- TOP PLAYERSOffensePABLO S. TORRE | August 20, 2012
- TAMPA BAY buccaneersENEMY lines WHAT A RIVAL COACH SAYSJune 28, 2012
- Faces in the CrowdJune 11, 2001
THE DEATH OF A DREAM
After collapsing on the court at the Gersten Pavilion during a game against UC Santa Barbara on Dec. 9, Loyola Marymount basketball star Hank Gathers walked into the locker room, slumped to his knees and sobbed. He was crying not only because he was scared, but also because he feared his collapse might have punctured the dreams of many others.
Peter Priamos, a Los Angeles attorney who befriended Gathers five years ago, followed him into the locker room that night. "I told him, 'It's O.K., we'll find out what it is,' " Priamos said last week. "He looked up at me and said, 'You don't understand. I just blew the NBA.' "
Gathers, who died during a game on March 4 after he again collapsed on the Loyola court, ached for the chance to prove himself in the pros. He also wanted to earn the kind of money that would allow him to take his family out of the Philadelphia ghetto where he was raised. Gathers was, in fact, counting on it. His family—from his mother, Lucille, to his three brothers, to his aunt Carol, to his six-year-old son, Aaron—was counting on it as well.
Now the family will count on Hank in a different kind of court. Last Friday, three days before Gathers was buried in Philadelphia, the family announced that it would file a "seven-figure" lawsuit against those it deemed responsible for his death. "We had planned on waiting until after the funeral to announce this," said the Gatherses' attorney, Bruce Fagel of Beverley Hills, who is also a licensed doctor. "But the purpose of this press conference is that up to this point, the only information that has been released, 90 percent of it is wrong."
On March 6 the Los Angeles Times quoted an unidentified cardiologist as saying Gathers had been advised not to play basketball, had missed a treadmill stress test the week before his death and was suspected of not taking his heart medicine the last week of his life. Fagel said that Gathers was never advised to quit playing, that he did not miss a treadmill test and that he had been seen by family members taking his medicine. And Albert Gersten Jr., the Los Angeles real estate developer who underwrote the building of the basketball arena on the Loyola campus, said, "Hank was with me Friday [March 2] to watch my eight-year-old son play basketball, and I watched him take his pill out, break it in half and swallow it. If that's not taking medicine, I don't know what is."
Fagel said the suit, expected to be filed in Los Angeles Superior Court this week, will question whether proper procedure was followed directly after Gathers collapsed. Why, for example, wasn't the specially-purchased de-fibrillating machine, which restores the heart's rhythm and was kept on the sidelines during all of Loyola's games after Gathers's first collapse, used on the court immediately upon Gathers's second collapse instead of minutes later outside the gym? And should Gathers have been cleared to play at all after the Dec. 9 episode? The suit will also charge that someone within the Loyola athletic department pressured Gathers's doctors into reducing his dosage of the heart-stabilizing drug Inderal because it was affecting Gathers's play. School officials maintain that everything that could be done medically was done for Gathers before and after the fatal game. They say they will not respond to Fagel's allegations until the suit is filed.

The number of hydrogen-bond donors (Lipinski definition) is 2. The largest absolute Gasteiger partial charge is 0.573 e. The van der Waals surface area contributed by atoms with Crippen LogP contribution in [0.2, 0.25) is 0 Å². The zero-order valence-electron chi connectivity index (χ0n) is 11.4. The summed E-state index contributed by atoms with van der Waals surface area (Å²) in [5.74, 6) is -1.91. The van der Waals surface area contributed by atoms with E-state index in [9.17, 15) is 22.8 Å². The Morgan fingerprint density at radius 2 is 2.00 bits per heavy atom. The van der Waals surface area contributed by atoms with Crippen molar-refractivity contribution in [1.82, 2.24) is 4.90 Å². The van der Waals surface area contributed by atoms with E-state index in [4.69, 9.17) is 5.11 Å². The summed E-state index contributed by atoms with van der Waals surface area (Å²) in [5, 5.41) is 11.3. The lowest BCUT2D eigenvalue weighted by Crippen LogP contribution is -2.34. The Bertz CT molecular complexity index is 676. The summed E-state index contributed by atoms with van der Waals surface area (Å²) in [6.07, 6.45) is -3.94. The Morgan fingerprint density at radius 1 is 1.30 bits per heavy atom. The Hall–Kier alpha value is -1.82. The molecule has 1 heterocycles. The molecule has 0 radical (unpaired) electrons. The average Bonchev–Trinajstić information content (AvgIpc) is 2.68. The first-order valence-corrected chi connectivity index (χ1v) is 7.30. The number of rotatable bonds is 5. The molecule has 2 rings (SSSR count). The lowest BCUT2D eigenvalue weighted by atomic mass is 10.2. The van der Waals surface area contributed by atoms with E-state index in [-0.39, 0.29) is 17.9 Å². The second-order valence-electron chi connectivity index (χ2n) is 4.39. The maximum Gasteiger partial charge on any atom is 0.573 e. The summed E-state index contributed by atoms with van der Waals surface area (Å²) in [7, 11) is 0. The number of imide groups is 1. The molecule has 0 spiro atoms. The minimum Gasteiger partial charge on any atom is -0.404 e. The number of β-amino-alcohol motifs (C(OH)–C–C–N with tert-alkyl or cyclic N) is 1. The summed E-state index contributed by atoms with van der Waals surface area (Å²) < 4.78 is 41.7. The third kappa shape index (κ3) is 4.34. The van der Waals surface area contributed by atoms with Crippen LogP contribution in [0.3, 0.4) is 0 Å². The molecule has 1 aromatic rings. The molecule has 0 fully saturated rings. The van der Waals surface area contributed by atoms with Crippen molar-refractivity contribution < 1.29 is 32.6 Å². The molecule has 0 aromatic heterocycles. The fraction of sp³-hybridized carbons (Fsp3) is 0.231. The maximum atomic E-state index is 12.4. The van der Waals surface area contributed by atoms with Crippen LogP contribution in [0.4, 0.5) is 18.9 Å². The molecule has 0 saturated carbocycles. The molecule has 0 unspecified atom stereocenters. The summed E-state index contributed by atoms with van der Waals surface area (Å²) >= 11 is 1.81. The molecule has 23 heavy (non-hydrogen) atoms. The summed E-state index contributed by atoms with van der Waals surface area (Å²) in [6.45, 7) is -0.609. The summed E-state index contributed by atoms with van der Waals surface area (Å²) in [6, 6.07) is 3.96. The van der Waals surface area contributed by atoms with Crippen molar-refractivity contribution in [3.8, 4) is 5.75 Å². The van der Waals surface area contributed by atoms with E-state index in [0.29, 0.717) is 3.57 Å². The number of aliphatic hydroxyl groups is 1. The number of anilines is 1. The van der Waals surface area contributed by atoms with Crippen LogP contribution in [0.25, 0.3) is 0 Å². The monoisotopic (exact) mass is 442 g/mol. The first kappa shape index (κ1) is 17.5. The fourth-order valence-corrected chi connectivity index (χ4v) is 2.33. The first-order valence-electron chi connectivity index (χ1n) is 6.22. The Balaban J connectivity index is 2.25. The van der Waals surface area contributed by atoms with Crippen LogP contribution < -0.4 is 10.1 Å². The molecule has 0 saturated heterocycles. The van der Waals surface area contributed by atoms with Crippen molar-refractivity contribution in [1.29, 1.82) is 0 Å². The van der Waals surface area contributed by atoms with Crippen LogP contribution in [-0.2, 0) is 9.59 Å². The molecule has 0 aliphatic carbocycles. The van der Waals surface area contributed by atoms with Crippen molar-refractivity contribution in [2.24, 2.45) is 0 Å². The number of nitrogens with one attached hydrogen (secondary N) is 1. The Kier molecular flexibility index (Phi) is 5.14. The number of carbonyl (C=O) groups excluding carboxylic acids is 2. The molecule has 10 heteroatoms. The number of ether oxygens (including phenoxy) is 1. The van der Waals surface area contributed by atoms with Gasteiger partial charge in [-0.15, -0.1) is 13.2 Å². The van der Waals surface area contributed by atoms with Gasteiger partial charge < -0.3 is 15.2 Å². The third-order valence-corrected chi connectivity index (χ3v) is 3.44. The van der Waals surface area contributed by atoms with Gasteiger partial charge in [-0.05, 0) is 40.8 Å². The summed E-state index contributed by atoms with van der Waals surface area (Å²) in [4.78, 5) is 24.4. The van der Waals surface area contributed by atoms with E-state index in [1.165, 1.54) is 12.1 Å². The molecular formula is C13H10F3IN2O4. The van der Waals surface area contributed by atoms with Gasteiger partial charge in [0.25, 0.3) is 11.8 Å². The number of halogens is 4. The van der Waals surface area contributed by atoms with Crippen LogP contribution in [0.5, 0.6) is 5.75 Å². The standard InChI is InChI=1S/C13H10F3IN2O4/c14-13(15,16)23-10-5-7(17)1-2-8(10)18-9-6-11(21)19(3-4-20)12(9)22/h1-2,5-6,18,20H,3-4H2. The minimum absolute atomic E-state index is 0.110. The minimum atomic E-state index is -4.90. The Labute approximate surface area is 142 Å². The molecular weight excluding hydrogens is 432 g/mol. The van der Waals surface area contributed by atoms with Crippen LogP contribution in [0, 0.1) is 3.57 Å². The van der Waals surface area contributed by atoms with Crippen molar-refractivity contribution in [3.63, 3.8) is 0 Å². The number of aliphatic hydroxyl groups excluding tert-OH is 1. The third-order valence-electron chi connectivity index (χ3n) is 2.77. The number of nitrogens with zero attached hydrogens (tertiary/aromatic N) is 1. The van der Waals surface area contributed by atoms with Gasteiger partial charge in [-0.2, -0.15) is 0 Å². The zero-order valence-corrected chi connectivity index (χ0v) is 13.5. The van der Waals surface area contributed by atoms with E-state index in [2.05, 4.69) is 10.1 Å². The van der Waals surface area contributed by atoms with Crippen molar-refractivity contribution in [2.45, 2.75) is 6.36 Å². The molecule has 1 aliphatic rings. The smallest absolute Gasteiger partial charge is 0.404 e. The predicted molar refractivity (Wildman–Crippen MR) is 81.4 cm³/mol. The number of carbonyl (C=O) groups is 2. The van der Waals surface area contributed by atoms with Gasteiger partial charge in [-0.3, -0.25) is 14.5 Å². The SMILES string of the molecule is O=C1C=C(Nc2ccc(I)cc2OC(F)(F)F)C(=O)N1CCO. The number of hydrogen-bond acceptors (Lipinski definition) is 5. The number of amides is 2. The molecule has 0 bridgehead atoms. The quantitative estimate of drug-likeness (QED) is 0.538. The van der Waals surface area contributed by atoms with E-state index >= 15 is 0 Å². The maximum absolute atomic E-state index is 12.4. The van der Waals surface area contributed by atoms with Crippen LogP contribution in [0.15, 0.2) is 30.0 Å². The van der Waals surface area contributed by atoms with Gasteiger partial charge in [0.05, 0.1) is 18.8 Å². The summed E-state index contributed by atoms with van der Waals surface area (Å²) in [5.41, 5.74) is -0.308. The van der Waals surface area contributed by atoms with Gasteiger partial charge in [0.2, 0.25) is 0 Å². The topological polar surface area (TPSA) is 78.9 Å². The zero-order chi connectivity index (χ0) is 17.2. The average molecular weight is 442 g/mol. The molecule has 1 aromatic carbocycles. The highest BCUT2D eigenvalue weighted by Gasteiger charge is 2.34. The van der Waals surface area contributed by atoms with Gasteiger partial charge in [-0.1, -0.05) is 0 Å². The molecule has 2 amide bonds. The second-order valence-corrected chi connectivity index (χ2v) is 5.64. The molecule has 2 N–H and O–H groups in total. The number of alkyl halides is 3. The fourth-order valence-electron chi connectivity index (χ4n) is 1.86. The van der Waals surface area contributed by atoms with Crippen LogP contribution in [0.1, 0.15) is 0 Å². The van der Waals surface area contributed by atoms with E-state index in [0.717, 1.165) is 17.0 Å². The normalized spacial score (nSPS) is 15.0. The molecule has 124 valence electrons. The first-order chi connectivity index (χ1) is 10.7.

Ironically, had the 6'7" Gathers quit playing after his first collapse, he probably could have cashed in on his $1 million disability insurance policy with Lloyd's of London. Gathers took out the policy last spring when he decided to stay at Loyola for his senior season after leading the nation in scoring and in rebounding as a junior. The policy, which was designed to benefit Gathers in case of a career-ending injury, did not include benefits for death.
"We talked about him cashing it in, hanging it up," said Priamos. "But Hank would have nothing to do with it. If the doctors were going to clear him to play, he was going to play."
And so Gathers agreed to let his doctors perform any tests necessary to find out if that was possible. During one test, his heart began racing so wildly that the doctors had to administer shock to get it stabilized, said a friend who was with Gathers at the hospital that day. Such an incident is not unusual during these kinds of tests, cardiologists say, but it was so painful and so traumatic that it left Gathers despondent about his circumstances and caused his mother, who saw him shortly afterward, to collapse in the arms of a nurse, the friend said.